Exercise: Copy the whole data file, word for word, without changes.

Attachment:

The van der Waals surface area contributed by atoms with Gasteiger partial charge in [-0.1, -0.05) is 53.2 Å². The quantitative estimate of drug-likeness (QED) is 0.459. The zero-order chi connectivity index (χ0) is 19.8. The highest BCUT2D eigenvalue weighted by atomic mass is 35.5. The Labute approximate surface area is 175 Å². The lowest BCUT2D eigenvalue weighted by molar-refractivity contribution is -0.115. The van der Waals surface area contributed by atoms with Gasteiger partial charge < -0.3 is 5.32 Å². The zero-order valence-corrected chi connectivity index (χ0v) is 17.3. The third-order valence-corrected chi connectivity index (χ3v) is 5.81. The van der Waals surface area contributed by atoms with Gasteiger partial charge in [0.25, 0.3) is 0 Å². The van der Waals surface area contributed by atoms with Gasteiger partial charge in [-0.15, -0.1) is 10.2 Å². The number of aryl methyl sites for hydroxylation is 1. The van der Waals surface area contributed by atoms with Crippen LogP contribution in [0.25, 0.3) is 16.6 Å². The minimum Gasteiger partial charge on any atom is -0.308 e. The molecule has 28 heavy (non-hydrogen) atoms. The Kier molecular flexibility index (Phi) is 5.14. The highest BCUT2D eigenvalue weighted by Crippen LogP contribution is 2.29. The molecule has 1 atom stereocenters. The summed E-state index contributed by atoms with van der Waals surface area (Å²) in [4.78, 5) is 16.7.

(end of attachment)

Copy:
The van der Waals surface area contributed by atoms with Gasteiger partial charge in [-0.1, -0.05) is 53.2 Å². The quantitative estimate of drug-likeness (QED) is 0.459. The zero-order chi connectivity index (χ0) is 19.8. The highest BCUT2D eigenvalue weighted by atomic mass is 35.5. The Labute approximate surface area is 175 Å². The lowest BCUT2D eigenvalue weighted by molar-refractivity contribution is -0.115. The van der Waals surface area contributed by atoms with Gasteiger partial charge < -0.3 is 5.32 Å². The zero-order valence-corrected chi connectivity index (χ0v) is 17.3. The third-order valence-corrected chi connectivity index (χ3v) is 5.81. The van der Waals surface area contributed by atoms with Gasteiger partial charge in [0.25, 0.3) is 0 Å². The van der Waals surface area contributed by atoms with Gasteiger partial charge in [-0.15, -0.1) is 10.2 Å². The number of aryl methyl sites for hydroxylation is 1. The van der Waals surface area contributed by atoms with Crippen LogP contribution in [0.25, 0.3) is 16.6 Å². The minimum Gasteiger partial charge on any atom is -0.308 e. The molecule has 28 heavy (non-hydrogen) atoms. The Kier molecular flexibility index (Phi) is 5.14. The highest BCUT2D eigenvalue weighted by Crippen LogP contribution is 2.29. The molecule has 1 atom stereocenters. The summed E-state index contributed by atoms with van der Waals surface area (Å²) in [4.78, 5) is 16.7.